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Transcript for 3-Color Composites 2015 Webinar

Slide 1:
I am Donna Young and I work with the NASA/Chandra X-Ray Center outreach office. This is an overview and introduction to the 3-Color Composite activity developed by the Chandra mission.

Slide 2:
The Chandra X-Ray Observatory is in an extreme orbit that ranges from 16,000 km at closest approach to Earth to more than a third of the distance to the moon. The highly inclined orbit takes 64 hours with 55 uninterrupted hours of observing time. The 2 sets of 4 nested hyperbolic/parabolic mirrors match the grazing incidence of the incoming X-Ray photons and direct them to a focal point at the end of the spacecraft. The photons are detected by one of two scientific instruments – the HRC (high resolution camera) or ACIS (advanced CCD imaging spectrometer). A high energy transmission grating is lowered into the focal plane with the ACIS and a low energy transmission grating for the HRC.

Slide 3:
The photons are detected, converted to a voltage and recorded. Every 8 hours there is a data download to the Deep Space Network (DSN) in Spain, Australia or Goldstone in Barstow, CA. The data is then transmitted through the system to Cambridge, MA where the data is analyzed by Chandra scientists. Unique to X-Ray observations and the mirror/grating/scientific instruments aboard the Chandra spacecraft, for each individual X-ray photon detected the amount of energy, the position (x-y coordinates) and time arrival are known – resulting in a high resolution analysis of the objects being observed.

Slide 4:
Decoding Starlight is an introductory activity to help students understand images and how numbers are converted to images. It is an introduction to imaging and would be a good engagement activity before the 3-Color Composite activity as it is an introduction to the ds9 image analysis software without actually using the software. The URL is listed to access the Decoding Starlight activity.

Slide 5:
If you do not want to do the entire Decoding Starlight activity, a shortened version has been created for use at science centers, public libraries and other public venues. The 3-page handout can be accessed and downloaded from the URL listed on the Chandra website.

Slide 6:
The 3-Color composite activity is constructed to aid students in understanding that astronomical images are based on observational data – whether the data is optical or IR or UV or X-Ray – that are then subjected to image analysis software to bring out features and properties of scientific value and interest. The term “false color” conveys the idea of a “false” image, and students think that because Hubble collects data in the visible portion of the spectrum those images are “real”, when in fact Hubble images like Chandra images are produced by the same techniques. Hubble does not hit a “click” button and “take a picture”. Complete instructions are provided in the extensive teacher guide to download the ds9 toolbox. Within the toolbox students then drop in the Cas A supernova data and produce 3 images using green, blue and red filters. Students then download the NIH Image J software and merge the 3 colored images into one image – producing a Cas A image that is a composite of the low, medium and high X-ray energies.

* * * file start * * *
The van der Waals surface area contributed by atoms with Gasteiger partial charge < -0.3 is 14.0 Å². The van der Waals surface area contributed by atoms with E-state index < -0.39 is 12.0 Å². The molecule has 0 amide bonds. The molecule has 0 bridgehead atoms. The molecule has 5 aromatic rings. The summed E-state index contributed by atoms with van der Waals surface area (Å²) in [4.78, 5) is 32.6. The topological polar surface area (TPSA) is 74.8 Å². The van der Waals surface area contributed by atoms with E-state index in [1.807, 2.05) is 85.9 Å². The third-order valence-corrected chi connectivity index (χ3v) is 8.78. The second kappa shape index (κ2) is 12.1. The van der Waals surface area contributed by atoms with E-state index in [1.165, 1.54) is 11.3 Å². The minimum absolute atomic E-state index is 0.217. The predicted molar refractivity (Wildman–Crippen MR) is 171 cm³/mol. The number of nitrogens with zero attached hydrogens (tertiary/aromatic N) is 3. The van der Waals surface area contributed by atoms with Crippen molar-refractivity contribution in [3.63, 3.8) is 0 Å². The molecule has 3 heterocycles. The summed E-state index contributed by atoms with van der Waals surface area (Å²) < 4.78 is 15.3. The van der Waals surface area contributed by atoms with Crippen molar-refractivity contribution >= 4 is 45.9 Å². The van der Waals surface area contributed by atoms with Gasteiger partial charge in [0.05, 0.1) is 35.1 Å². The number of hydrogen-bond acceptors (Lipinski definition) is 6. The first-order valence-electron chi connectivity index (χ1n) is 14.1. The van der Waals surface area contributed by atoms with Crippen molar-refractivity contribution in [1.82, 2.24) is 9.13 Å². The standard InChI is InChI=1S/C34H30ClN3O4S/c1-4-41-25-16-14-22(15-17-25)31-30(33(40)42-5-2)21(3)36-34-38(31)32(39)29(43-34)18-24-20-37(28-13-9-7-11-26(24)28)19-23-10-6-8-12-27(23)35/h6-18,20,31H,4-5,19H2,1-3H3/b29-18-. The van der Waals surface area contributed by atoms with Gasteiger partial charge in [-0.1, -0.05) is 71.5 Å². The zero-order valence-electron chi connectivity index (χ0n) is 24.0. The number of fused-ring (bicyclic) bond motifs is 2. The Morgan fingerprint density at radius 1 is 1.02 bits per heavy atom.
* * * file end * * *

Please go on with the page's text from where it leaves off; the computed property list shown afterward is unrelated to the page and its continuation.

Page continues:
It is common to have software that services more than one discipline. You can show the students the multiwavelength 3-D walkthrough of the Cas A remnant located in the Chandra Photo Album at http://chandra.harvard.edu/photo/2009/casa2/. The animation was produced using the Harvard Medical Project image analysis software. Both the astronomical and the medical professions have the same problem – finding patterns in huge data sets.

Slide 7:
A task specific performance rubric is included in the teacher guide for knowledge assessment purposes. This activity has been aligned to the NRC, Benchmarks and NGSS and an answer key is provided.

Slide 8:
The Kids Color the Universe activity that was developed for the Computer Science Education Week program allows students to actually write code to change the colors of images. The images range from flowers to supernovas to show that all images are composed of data that can then be studied and analyzed by assigning color values.

Slide 9:
The Chandra website also contains a learning tool called openFITS. This tool guides students through the steps important to the understanding of how to use the ds9 image software beyond the 3-Color Composite activity. It would be a good intermediate step towards using the more rigorous discipline oriented ds9 investigations if you have high school students. If you have middle school students that will not engage in the more rigorous investigations, this would be a good ending point for the topic of imaging.

Slide 10:
This page on the Chandra website shows the Cas A supernova remnant in Radio, Optical, Infrared and X-ray. Students can click on the menu to add any two different wavelengths together to see that in order to study an astronomical object it is important to collect observational data in all wavelengths as each type of wavelength is produced by a different process.

Slide 11:
The Our Universe in Color blog describes what the colors represent in the 6 images shown and why the different colors are assigned to different wavelengths in a multiwavelength composite image.

Slide 12:
The Chandra educational materials website has excellent supporting resources for multiwavelength astronomy and stellar evolution. You can request available ancillary classroom materials using the materials request form. If you have any questions, please email me.